This week has been extremely hectic. I usually find time to sit in front of the computer in the evenings and browse my favorite sites on the internet. I'll watch a DVR'ed show or two with my husband, especially cozy now that the weather is much cooler and we can put a fire in the fireplace. But this week was different.
The holidays sometimes are the most difficult for some of the students I work with on a daily basis. Coming from a stable and loving home growing up, it's hard for me to relate to kids who'd rather be at school than spend time at home for Thanksgiving. It's tragic that some feel they have absolutely nothing to be thankful for. At all. Others have so much but feel lost. One of our families will be burying their son tomorrow. This young man felt life was hopeless and absolutely gave up on Thanksgiving eve.
I know that particular holiday is behind us now, but Christmas will be here in the blink of an eye. I will enjoy all the goofy traditions we've had as a family (who will unwrap the present that travels from one person to another each year and after 10 years we STILL don't know what the heck it is?) and I will continue to find joy in everything holiday-ish, but I will make a conscious effort to make others' lives better - even in a small way. I'm not a saint by any stretch of the imagination, but how hard could it really be?
As I was standing out on lunch supervision yesterday, eyeing the small parking lot and making sure that kids weren't escaping to the local McDonald's, an obviously homeless man rode his bike down the sidewalk. It was piled high with small boxes and bags of bottles and cans. He hit a bump and everything went crashing to the ground. He began the laborious chore of trying to gather things up and re-pack his bike. With a little more compassion than I can usually muster, I got a large plastic garbage bag from the custodian and took it to the man. As I handed it to him, I noticed the tattoos on his outstretched hand, his dirty clothing, his messy hair, his slurred and somewhat undiscernable response to my offer... and also that he was young. Same age as my daughter or close enough. How much effort did it take for me to respond that way rather than to find humor in another's misfortune?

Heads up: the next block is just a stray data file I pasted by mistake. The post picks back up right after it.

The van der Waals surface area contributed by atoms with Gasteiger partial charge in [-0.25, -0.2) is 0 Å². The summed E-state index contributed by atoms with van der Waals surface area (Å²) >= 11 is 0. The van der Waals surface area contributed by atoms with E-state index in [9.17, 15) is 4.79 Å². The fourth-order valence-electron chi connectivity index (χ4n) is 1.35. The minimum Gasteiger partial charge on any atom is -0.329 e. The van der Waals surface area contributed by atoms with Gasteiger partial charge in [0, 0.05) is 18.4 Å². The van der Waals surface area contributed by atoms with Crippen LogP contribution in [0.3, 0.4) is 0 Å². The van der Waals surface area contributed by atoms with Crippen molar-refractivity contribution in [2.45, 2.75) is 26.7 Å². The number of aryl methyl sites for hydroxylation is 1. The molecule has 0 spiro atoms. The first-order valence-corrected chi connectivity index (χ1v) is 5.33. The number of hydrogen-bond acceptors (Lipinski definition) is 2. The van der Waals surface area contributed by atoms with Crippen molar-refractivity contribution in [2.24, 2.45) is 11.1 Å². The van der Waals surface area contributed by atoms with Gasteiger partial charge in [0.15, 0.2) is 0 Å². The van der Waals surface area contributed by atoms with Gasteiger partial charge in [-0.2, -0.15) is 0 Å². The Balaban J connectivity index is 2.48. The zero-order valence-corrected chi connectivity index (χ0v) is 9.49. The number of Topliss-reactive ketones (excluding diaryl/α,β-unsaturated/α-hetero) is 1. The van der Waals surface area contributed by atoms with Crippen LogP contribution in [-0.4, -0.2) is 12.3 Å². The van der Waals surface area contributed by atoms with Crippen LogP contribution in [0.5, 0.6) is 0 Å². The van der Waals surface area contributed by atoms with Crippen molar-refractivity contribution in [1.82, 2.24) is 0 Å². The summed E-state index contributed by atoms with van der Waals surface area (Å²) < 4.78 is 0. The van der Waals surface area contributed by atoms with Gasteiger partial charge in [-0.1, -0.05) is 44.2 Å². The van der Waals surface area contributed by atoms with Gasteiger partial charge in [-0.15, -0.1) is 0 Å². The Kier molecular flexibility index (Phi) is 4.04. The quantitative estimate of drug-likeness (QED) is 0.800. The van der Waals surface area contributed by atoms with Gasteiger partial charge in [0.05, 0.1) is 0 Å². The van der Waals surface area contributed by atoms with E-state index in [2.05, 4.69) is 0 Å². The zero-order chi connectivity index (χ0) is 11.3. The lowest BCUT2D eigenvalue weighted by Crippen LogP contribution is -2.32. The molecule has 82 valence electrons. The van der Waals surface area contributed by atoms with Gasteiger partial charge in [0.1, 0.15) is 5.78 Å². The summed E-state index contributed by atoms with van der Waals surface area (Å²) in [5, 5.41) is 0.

So, with all the situations that my colleagues and I have faced this week - a suicide, a candlelight vigil, a parent's grief, a fight between two rival gang members, a police chase that ended on our campus, a soon-to-be-a-father sixteen year old dealing with life choices - what can I do to make the world a better place? Not much really in the big scheme of things... but it started for me on that day with the plastic garbage bag. I'm hoping I can continue to contribute something each day. Will keep you posted....